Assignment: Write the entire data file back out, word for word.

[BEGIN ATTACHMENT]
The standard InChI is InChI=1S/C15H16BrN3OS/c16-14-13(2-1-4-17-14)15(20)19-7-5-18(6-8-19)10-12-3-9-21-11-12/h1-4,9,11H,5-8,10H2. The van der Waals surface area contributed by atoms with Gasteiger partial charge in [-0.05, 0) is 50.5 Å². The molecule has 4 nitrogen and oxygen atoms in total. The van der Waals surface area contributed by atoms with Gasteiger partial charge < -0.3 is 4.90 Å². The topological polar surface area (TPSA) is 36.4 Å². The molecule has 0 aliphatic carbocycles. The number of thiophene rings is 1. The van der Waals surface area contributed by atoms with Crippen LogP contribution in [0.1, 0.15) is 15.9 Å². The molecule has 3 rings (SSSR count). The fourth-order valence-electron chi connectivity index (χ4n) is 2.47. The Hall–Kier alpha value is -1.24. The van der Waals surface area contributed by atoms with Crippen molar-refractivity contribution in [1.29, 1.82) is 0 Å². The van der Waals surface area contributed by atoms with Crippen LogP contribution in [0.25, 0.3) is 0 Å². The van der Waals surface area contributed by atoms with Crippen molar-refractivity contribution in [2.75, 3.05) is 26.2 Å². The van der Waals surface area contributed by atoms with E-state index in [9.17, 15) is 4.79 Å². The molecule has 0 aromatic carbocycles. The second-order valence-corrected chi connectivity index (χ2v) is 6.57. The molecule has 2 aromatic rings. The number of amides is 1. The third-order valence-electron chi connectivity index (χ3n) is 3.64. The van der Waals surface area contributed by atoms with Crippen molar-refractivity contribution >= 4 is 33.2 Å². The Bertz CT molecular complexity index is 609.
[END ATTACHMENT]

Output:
The standard InChI is InChI=1S/C15H16BrN3OS/c16-14-13(2-1-4-17-14)15(20)19-7-5-18(6-8-19)10-12-3-9-21-11-12/h1-4,9,11H,5-8,10H2. The van der Waals surface area contributed by atoms with Gasteiger partial charge in [-0.05, 0) is 50.5 Å². The molecule has 4 nitrogen and oxygen atoms in total. The van der Waals surface area contributed by atoms with Gasteiger partial charge < -0.3 is 4.90 Å². The topological polar surface area (TPSA) is 36.4 Å². The molecule has 0 aliphatic carbocycles. The number of thiophene rings is 1. The van der Waals surface area contributed by atoms with Crippen LogP contribution in [0.1, 0.15) is 15.9 Å². The molecule has 3 rings (SSSR count). The fourth-order valence-electron chi connectivity index (χ4n) is 2.47. The Hall–Kier alpha value is -1.24. The van der Waals surface area contributed by atoms with Crippen molar-refractivity contribution in [1.29, 1.82) is 0 Å². The van der Waals surface area contributed by atoms with Crippen LogP contribution in [0.25, 0.3) is 0 Å². The van der Waals surface area contributed by atoms with Crippen molar-refractivity contribution in [2.75, 3.05) is 26.2 Å². The van der Waals surface area contributed by atoms with E-state index in [9.17, 15) is 4.79 Å². The molecule has 0 aromatic carbocycles. The second-order valence-corrected chi connectivity index (χ2v) is 6.57. The molecule has 2 aromatic rings. The number of amides is 1. The third-order valence-electron chi connectivity index (χ3n) is 3.64. The van der Waals surface area contributed by atoms with Crippen molar-refractivity contribution >= 4 is 33.2 Å². The Bertz CT molecular complexity index is 609.